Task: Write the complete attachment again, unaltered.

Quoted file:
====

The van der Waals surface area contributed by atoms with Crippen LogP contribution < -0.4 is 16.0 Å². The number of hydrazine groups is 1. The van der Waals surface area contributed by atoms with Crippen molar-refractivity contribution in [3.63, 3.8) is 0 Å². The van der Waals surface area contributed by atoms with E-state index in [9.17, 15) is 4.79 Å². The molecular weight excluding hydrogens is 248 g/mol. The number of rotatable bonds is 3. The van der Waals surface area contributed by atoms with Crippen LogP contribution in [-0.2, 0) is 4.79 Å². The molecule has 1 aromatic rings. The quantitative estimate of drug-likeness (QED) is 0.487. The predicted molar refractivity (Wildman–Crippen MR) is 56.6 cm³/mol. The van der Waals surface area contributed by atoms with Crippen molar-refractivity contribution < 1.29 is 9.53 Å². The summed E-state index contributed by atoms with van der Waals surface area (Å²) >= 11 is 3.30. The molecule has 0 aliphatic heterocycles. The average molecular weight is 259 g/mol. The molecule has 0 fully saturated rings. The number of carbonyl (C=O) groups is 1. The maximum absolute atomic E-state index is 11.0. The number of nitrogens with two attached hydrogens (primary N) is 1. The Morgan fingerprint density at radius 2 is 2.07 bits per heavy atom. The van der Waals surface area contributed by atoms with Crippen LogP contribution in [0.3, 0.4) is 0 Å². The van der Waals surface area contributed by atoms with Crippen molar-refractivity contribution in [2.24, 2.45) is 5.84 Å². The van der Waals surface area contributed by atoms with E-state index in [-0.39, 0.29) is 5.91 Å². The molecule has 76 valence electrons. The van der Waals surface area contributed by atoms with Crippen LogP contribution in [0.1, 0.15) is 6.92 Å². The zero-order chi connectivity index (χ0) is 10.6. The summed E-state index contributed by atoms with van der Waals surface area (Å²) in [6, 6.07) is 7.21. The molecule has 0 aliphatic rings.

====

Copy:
The van der Waals surface area contributed by atoms with Crippen LogP contribution < -0.4 is 16.0 Å². The number of hydrazine groups is 1. The van der Waals surface area contributed by atoms with Crippen molar-refractivity contribution in [3.63, 3.8) is 0 Å². The van der Waals surface area contributed by atoms with E-state index in [9.17, 15) is 4.79 Å². The molecular weight excluding hydrogens is 248 g/mol. The number of rotatable bonds is 3. The van der Waals surface area contributed by atoms with Crippen LogP contribution in [-0.2, 0) is 4.79 Å². The molecule has 1 aromatic rings. The quantitative estimate of drug-likeness (QED) is 0.487. The predicted molar refractivity (Wildman–Crippen MR) is 56.6 cm³/mol. The van der Waals surface area contributed by atoms with Crippen molar-refractivity contribution < 1.29 is 9.53 Å². The summed E-state index contributed by atoms with van der Waals surface area (Å²) >= 11 is 3.30. The molecule has 0 aliphatic heterocycles. The average molecular weight is 259 g/mol. The molecule has 0 fully saturated rings. The number of carbonyl (C=O) groups is 1. The maximum absolute atomic E-state index is 11.0. The number of nitrogens with two attached hydrogens (primary N) is 1. The Morgan fingerprint density at radius 2 is 2.07 bits per heavy atom. The van der Waals surface area contributed by atoms with Crippen LogP contribution in [0.3, 0.4) is 0 Å². The van der Waals surface area contributed by atoms with Crippen molar-refractivity contribution in [2.24, 2.45) is 5.84 Å². The van der Waals surface area contributed by atoms with E-state index in [-0.39, 0.29) is 5.91 Å². The molecule has 76 valence electrons. The van der Waals surface area contributed by atoms with Crippen LogP contribution in [0.1, 0.15) is 6.92 Å². The zero-order chi connectivity index (χ0) is 10.6. The summed E-state index contributed by atoms with van der Waals surface area (Å²) in [6, 6.07) is 7.21. The molecule has 0 aliphatic rings.